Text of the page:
murai program .for time men Time iri
me initiai competition sponsoreci imyt tim
V . g s were competitors in ioasicet-
baii, voiieyinaii, and bacimimmton. In gcietermining a cimampiomm for
time year four points were earneci for eacim victory, wimiie time ioser
receiveci one point. Psi 'Atpima Lambda won time cimampionsimip
thi- . d ' ' - '
s year an is now mn.possessxon of time intra-murai tropimy.
We . reet Holida S
Une Acts Will Trustees Choose
Be Presented in New Nlemhersg 1
Burgess Hall Elect Officers
gl on 1K9
College llelexats Eames
Yrinclpla m as
Stuclents Yvill Try Out For One Act Plays
Ser . .cam Direct
H VICCS al' Peoriffs S Harding al J
owett Street Cllur I1 All Their 6 laBamcS lvin
C Cliarlgston riwoilles at
Rabinof Will Appear in Recital
Here Sunday Afternoon
Eurelca wouldn't he normal if there wasn't a student governing body. It was
mainly through the initiative of the Senior Class that the Student Council was
re-organized during the third term. Xvith the aid oi Dr. Diclcinson, assisted by Ar-
nold Crawley, a new constitution was drawn up and presented to the council
which consists ol two representatives from each Greelc organization, the Independ-
ent men and the independent women. Dr. Dickinson, Professor Wiggins and Pro-
fessor Pugh were the faculty memhers and advisors. The constitution was formally
adopted with amendments. Rolnert Shearl was elected as temporary chairman, and
Betty Risser as secretary lor the remainder ol the school year.
Little business was conducted due to the closing of the school year. However,
regular spring elections set up the council so that it will he ready to function next
fall. The new officers are: Herbert Hasenyager. President. and George Waggener.
Vice-President. a.UJ.i 'a, e.R:
One ol the few student organizations not disbanded for the duration was the
Peg. it seemed to hold a high war-time priority. and justly so. The men and women
who toolc leave from Eureka to spend time with Uncle Sam were pleasantly re-
minded, lay the regular receipt ol' the Peg, that their Alma lvlater was very much
This year Vvinnic Topal served as editor. Ramona Oliver, assistant editor,
lrmgard Rosenzweig, lousiness manager: and upon his return from the Army
George Waggoner was sports editor.
it is felt at this time that commendations are in order lor all stall?-members of
the Peg through-out the war. Their services have been appreciated lay all who
henelited from them.
WOMEN 'S COUNCIL
The VVomen's Council, the governing body of the dormitory residents. was
still another ol those Eurelca faithl'ul's that continued to function during the war.
Made up of two representatives from each of the sororities and the independent
women, the council, under its own constitution intlicts penalties on those residing
in the dormitories who fail to comply with it's rules and regulations.
Besides enforcing dormitory rules, the council has. for the past three years,
sponsored "Heart Sister VVeelc" in the absence of the Y. VV. C. A.
Heading the council this year were Bernadine Bateman, president: Dorothy
Eisele. vice-president: Elise McCormick. secretary-treasurer, with Mrs. Hunt and
Miss Lazelle as advisors.
. - - : ' - '-1
r ' I
' A L A - A '
e it ing..
V . t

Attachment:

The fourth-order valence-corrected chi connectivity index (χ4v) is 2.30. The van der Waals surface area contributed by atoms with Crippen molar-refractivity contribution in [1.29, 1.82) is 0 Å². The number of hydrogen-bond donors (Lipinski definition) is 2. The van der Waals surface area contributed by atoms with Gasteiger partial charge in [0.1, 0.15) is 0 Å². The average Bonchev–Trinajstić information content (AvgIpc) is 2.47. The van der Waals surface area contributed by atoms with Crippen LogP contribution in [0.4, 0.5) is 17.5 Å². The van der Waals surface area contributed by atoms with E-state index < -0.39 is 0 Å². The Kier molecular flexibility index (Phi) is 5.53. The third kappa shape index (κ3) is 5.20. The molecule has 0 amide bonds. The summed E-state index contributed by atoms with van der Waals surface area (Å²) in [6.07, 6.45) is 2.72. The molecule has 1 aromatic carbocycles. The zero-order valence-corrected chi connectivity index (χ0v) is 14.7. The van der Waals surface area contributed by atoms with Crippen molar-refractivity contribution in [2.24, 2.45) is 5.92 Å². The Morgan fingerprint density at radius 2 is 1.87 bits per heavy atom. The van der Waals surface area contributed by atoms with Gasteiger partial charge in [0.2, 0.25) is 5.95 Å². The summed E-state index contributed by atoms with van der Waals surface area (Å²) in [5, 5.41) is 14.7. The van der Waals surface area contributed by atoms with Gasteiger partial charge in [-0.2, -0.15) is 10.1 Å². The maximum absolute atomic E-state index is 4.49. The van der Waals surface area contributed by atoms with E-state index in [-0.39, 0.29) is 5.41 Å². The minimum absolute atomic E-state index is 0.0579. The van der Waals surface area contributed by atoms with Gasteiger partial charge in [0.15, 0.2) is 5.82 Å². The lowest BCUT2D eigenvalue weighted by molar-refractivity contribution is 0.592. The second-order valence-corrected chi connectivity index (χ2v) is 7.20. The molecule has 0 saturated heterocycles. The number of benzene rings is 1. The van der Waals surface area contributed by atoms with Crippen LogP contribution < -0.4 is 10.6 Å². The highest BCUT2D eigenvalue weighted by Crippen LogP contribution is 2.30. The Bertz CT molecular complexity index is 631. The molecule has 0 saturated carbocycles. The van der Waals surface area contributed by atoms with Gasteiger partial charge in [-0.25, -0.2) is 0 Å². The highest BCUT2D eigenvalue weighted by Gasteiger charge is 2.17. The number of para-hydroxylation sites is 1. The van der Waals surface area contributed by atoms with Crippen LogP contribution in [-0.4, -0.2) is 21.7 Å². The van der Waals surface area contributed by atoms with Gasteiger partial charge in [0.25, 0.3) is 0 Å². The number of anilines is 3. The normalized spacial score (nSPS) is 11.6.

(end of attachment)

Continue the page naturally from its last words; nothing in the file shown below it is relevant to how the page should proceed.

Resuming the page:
l.el'l to riglmt: top rew: Donna Clairnmont. i.ois Slerrenimerg. Betty Risser, Helen
Giilmerl, irnmgarcl Rozensweig. Ramona Gliver. Gwen Kanmpl, lxlari-
Bottom row: Prof. Cirill i.atlmrop, clirector, Lynn Xvard. Carolyn
Vissering, lxlariiyn Dolan. Bonnie Tlmorton, June Vvigell, lxlrs. ixlar-
garet Tomlm, accormmpanist.
Uncler time direction oi Professor Latlmrop, time Eurelca Clmapel Clmoir spenit a
very successlul year. filling various singing engagements in and near Eurelca.
Early last iali. lVlarllma Harris was electecl presiclentg Donna Ciairmont, treas-
urer: Belly Risser, secretary: i-ynn Vvarci, rolme clmairnmang Ramona Oliver, reporter
as time group lmegan time year witlm twenty-llmree nmenmlmers.
Time iirst pulmiic appearance ol time Clmoir was lmelore time Eureka VVonmemm's
Clulm in Qctolmer: wlmiie in Decenmimer time cimoir presented a program ol' music lor
lime VVomen's Guild at Peoria in time First Preslmyterian clmurclm anci joinecl time
Clmristian clmurclm cimoir ol Eureka to present time Ulvlessialmn. Gne of time clmapei
cimoir menmlmers, Lynn Xvarci. acted as soprano soloist. Early in time spring time cimoir
again journeyeci to Peoria to present a program at time Vvest Bluffs Clmristian
clmurclm. ln acldition to tlmese various out-of-town appearances, time cimoir frequently
presenteci seiectiomms at clmapei on Tuesday mornings. lVlrs, lxiargaret Tonmlz actecl
as accompanist lor time group.
it is to lme imopeci tlmat time cimoir organization omm cammmpus will continue to pre-
semmt time lmiglmest quality ol' musical selections in time future as it imas so well pre-
sented in time past. ancl continue to luring pleasure to all ol' its oicl iriencls ancl iincl
nmany new lrienils wlmo as yet lmave not imeen introcluced to tlmis line group oi voices.
iLeit to right: Don Litliejohn, John Pontius, Charies Larson, Paui Dyar. Mrs.
Niargaret Tomh, accompanist.
The irienciiy "Helio, hciio. anci how tio you cio -1" hrought hack ionci mem-
ories lo many at the annuai forensic banquet this year. Those ciear, crisp words
oi the coiiege quartette's introciuction came this year from Don Littiejohn, first
tenor: John Pontius, seconci tenor: Charles Larson, baritone: and Paul Dyar. hass.
Don. John anct paul' prior to their service in the armeci forces were coiiege
quartetle memherszg however each was in a ciiiierenl quartette.